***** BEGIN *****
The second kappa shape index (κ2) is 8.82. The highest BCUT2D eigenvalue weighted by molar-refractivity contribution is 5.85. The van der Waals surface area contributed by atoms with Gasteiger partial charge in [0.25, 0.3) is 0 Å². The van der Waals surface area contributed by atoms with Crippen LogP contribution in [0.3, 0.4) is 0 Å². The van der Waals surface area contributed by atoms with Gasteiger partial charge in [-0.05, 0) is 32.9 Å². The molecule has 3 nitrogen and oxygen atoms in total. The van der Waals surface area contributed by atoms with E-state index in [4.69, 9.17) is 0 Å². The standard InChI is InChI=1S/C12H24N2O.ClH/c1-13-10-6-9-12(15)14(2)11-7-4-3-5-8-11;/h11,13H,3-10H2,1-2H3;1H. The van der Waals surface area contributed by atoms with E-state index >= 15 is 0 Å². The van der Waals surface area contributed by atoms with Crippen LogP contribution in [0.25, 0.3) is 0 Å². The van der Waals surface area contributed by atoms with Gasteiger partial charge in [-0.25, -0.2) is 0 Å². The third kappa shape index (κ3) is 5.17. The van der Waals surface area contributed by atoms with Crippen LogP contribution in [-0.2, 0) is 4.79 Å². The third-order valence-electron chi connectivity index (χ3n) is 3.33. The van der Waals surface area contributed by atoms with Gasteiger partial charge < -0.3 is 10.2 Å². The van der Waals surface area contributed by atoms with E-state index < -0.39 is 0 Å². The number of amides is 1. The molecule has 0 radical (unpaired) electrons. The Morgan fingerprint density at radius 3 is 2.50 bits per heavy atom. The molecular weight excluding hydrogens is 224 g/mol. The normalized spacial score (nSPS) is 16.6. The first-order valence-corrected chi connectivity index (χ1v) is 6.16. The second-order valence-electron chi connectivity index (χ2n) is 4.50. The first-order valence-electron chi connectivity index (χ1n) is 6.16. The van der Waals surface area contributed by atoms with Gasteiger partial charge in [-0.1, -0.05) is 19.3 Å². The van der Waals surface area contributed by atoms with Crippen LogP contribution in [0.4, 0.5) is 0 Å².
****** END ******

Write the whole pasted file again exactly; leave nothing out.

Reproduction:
The second kappa shape index (κ2) is 8.82. The highest BCUT2D eigenvalue weighted by molar-refractivity contribution is 5.85. The van der Waals surface area contributed by atoms with Gasteiger partial charge in [0.25, 0.3) is 0 Å². The van der Waals surface area contributed by atoms with Crippen LogP contribution in [0.3, 0.4) is 0 Å². The van der Waals surface area contributed by atoms with Gasteiger partial charge in [-0.05, 0) is 32.9 Å². The molecule has 3 nitrogen and oxygen atoms in total. The van der Waals surface area contributed by atoms with E-state index in [4.69, 9.17) is 0 Å². The standard InChI is InChI=1S/C12H24N2O.ClH/c1-13-10-6-9-12(15)14(2)11-7-4-3-5-8-11;/h11,13H,3-10H2,1-2H3;1H. The van der Waals surface area contributed by atoms with E-state index >= 15 is 0 Å². The van der Waals surface area contributed by atoms with Crippen LogP contribution in [0.25, 0.3) is 0 Å². The van der Waals surface area contributed by atoms with Gasteiger partial charge in [-0.25, -0.2) is 0 Å². The third kappa shape index (κ3) is 5.17. The van der Waals surface area contributed by atoms with Crippen LogP contribution in [-0.2, 0) is 4.79 Å². The third-order valence-electron chi connectivity index (χ3n) is 3.33. The van der Waals surface area contributed by atoms with Gasteiger partial charge < -0.3 is 10.2 Å². The van der Waals surface area contributed by atoms with E-state index < -0.39 is 0 Å². The number of amides is 1. The molecule has 0 radical (unpaired) electrons. The Morgan fingerprint density at radius 3 is 2.50 bits per heavy atom. The molecular weight excluding hydrogens is 224 g/mol. The normalized spacial score (nSPS) is 16.6. The first-order valence-corrected chi connectivity index (χ1v) is 6.16. The second-order valence-electron chi connectivity index (χ2n) is 4.50. The first-order valence-electron chi connectivity index (χ1n) is 6.16. The van der Waals surface area contributed by atoms with Gasteiger partial charge in [-0.1, -0.05) is 19.3 Å². The van der Waals surface area contributed by atoms with Crippen LogP contribution in [0.4, 0.5) is 0 Å².